Wednesday, August 9, 2017

Updated Method to get YDNA haplogroup from AncestryDNA results

Back in 2016 I posted an article explaining how to get YDNA information from AncestryDNA results. While this turned out to be a popular subject with the genetic genealogy community, it was by no means an easy method to follow. Since then a few developments have made the process much simpler. AncestryDNA has updated their testing chip to v5, which more specifically targets SNPs that are used in ethnicity profiles, and more importantly Chris Morley of MorleyDNA.com has updated his YDNA predictor tool to work directly with AncestryDNA test files.  As you'll see below, the method is now much easier to use. 

Note: If you have trouble accessing the MorleyDNA.com website, there are a few alternatives you can try. In my prior article on this subject, I talked about using promethease.com health reports to get haplogroup information.  Another alternative worth trying is wegene.com, a Chinese genomics company that offers free autosomal transfers.  However, wegene.com only provides Y haplogroup information for AncestryDNA tests taken since 2017.

Getting a YDNA Haplogroup from AncestryDNA Results


AncestryDNA has a lot of hidden data within their tests. For men, this includes Y-DNA results, which are partially tested on the AncestryDNA chip, but not used by Ancestry in their current DNA analysis.  However, there is often enough data to make a rough prediction as to a male's Y-DNA haplogroup. This guide explains how to use an online tool to quickly estimate the Y-DNA haplogroup using AncestryDNA results.  (Note: This also works for 23andMe and MyHeritage results).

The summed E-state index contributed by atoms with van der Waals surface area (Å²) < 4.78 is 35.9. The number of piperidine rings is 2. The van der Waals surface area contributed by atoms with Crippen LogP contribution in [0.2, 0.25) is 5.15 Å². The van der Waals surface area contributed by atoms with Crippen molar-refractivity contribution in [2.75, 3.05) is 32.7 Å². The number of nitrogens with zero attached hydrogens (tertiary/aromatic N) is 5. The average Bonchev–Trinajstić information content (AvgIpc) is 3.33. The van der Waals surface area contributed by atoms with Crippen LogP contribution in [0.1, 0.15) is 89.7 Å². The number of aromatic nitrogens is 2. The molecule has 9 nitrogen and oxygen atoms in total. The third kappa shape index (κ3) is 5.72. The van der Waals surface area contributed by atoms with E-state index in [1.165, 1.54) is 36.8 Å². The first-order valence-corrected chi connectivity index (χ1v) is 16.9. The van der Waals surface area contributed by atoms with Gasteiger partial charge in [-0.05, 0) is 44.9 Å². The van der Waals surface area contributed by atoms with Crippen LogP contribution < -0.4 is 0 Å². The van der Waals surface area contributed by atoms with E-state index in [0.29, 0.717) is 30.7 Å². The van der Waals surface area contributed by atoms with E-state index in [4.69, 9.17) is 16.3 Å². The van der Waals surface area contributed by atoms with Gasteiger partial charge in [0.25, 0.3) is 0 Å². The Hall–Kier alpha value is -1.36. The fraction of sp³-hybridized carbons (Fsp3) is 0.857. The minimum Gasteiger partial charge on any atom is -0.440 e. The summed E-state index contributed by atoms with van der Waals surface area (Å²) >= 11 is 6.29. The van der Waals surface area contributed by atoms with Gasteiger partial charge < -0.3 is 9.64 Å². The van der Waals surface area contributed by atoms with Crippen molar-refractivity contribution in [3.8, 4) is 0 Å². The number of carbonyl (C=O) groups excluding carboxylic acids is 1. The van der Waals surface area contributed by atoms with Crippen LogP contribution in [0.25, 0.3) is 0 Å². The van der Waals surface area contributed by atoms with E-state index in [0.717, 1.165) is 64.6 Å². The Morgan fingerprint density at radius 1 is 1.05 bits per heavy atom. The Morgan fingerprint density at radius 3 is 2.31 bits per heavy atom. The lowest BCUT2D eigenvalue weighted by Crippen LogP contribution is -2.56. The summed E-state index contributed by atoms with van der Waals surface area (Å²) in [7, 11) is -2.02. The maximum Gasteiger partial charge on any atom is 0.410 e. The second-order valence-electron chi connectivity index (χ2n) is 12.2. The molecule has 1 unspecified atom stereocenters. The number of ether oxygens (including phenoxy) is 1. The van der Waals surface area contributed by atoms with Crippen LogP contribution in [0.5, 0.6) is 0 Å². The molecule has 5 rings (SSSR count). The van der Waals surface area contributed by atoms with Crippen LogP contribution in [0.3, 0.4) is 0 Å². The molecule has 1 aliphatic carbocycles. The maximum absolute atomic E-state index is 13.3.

Step One: Download your raw data.


 In order to view and use the YDNA data within your AncestryDNA results, you'll first need to download the raw data. Instructions on how to do so can be found in this AncestryDNA Support page. Note the email with the download link described in step 6 can take up to 24 hours to arrive, so be patient. If you don't receive the email within 24 hours, try checking your spam filter, requesting it again, and if that fails, contact Ancestry Support.

The end result will be a zip file downloaded to your computer with a name like "dna-data-2017-8-9.zip" (or whatever date you downloaded the file).

Step Two: Upload the data to MorleyDNA



Go to https://ytree.morleydna.com/extractFromAutosomal and click the "Choose File" button and select the file you downloaded in Step One. There is no need to unzip the compressed zip file.  The page will run a script to parse the YDNA data within the file. This may take a few minutes depending on your computer speed.  Because this is process is performed on your computer, I would not suggest trying this on a mobile device.

Step Three: Confirm the Upload & Submit the Data


You'll next be presented with a summary of the data extracted from the file.  Confirm that it says "no errors to report" in the last box.  If it says something else, you might want to redownload your zip file as it may be corrupted.  Click Submit.  You'll be taken to one more confirmation page. Click "Feed this Data into the MorleyDNA.com Y-SNP Subclade Predictor"

You'll then be presented with another screen of data.  On this screen click the "I'm not a robot" captcha and click Predict. You then will be taken to your results.

Step Four: Interpreting your results. 


You should now see a page that looks something like this: